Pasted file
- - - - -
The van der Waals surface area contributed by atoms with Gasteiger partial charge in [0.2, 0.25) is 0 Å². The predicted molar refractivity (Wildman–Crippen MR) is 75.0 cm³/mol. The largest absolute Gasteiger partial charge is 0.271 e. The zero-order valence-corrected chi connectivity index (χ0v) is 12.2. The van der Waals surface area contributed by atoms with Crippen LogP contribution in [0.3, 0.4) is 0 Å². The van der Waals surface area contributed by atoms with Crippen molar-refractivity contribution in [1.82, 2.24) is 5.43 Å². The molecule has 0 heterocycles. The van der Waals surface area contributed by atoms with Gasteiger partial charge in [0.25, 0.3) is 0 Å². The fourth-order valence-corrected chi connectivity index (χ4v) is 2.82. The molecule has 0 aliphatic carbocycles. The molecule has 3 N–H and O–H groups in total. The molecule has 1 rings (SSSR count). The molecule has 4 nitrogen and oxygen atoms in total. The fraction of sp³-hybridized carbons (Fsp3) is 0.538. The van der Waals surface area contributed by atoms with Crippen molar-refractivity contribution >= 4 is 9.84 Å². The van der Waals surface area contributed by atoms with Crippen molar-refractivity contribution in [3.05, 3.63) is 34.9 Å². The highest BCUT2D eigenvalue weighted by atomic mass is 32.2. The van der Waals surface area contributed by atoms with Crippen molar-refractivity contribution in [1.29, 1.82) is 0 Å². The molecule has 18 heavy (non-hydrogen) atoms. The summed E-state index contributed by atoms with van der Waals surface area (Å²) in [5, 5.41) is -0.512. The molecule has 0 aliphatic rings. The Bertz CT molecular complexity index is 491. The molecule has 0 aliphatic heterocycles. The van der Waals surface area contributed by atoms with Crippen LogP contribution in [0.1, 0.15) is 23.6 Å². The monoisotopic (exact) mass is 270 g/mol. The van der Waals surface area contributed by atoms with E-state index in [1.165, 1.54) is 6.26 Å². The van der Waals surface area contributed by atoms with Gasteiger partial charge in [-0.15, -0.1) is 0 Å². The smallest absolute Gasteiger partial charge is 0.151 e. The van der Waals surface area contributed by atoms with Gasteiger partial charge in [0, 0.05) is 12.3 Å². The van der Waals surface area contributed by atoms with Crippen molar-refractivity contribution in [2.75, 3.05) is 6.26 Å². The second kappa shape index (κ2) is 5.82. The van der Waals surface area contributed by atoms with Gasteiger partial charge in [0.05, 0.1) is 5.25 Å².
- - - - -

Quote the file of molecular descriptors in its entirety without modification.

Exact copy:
The van der Waals surface area contributed by atoms with Gasteiger partial charge in [0.2, 0.25) is 0 Å². The predicted molar refractivity (Wildman–Crippen MR) is 75.0 cm³/mol. The largest absolute Gasteiger partial charge is 0.271 e. The zero-order valence-corrected chi connectivity index (χ0v) is 12.2. The van der Waals surface area contributed by atoms with Crippen LogP contribution in [0.3, 0.4) is 0 Å². The van der Waals surface area contributed by atoms with Crippen molar-refractivity contribution in [1.82, 2.24) is 5.43 Å². The molecule has 0 heterocycles. The van der Waals surface area contributed by atoms with Gasteiger partial charge in [0.25, 0.3) is 0 Å². The fourth-order valence-corrected chi connectivity index (χ4v) is 2.82. The molecule has 0 aliphatic carbocycles. The molecule has 3 N–H and O–H groups in total. The molecule has 1 rings (SSSR count). The molecule has 4 nitrogen and oxygen atoms in total. The fraction of sp³-hybridized carbons (Fsp3) is 0.538. The van der Waals surface area contributed by atoms with Crippen molar-refractivity contribution >= 4 is 9.84 Å². The van der Waals surface area contributed by atoms with Crippen molar-refractivity contribution in [3.05, 3.63) is 34.9 Å². The highest BCUT2D eigenvalue weighted by atomic mass is 32.2. The van der Waals surface area contributed by atoms with Crippen molar-refractivity contribution in [1.29, 1.82) is 0 Å². The molecule has 18 heavy (non-hydrogen) atoms. The summed E-state index contributed by atoms with van der Waals surface area (Å²) in [5, 5.41) is -0.512. The molecule has 0 aliphatic rings. The Bertz CT molecular complexity index is 491. The molecule has 0 aliphatic heterocycles. The van der Waals surface area contributed by atoms with Crippen LogP contribution in [0.1, 0.15) is 23.6 Å². The monoisotopic (exact) mass is 270 g/mol. The van der Waals surface area contributed by atoms with E-state index in [1.165, 1.54) is 6.26 Å². The van der Waals surface area contributed by atoms with Gasteiger partial charge in [-0.15, -0.1) is 0 Å². The smallest absolute Gasteiger partial charge is 0.151 e. The van der Waals surface area contributed by atoms with Gasteiger partial charge in [0, 0.05) is 12.3 Å². The van der Waals surface area contributed by atoms with Crippen molar-refractivity contribution in [2.75, 3.05) is 6.26 Å². The second kappa shape index (κ2) is 5.82. The van der Waals surface area contributed by atoms with Gasteiger partial charge in [0.05, 0.1) is 5.25 Å².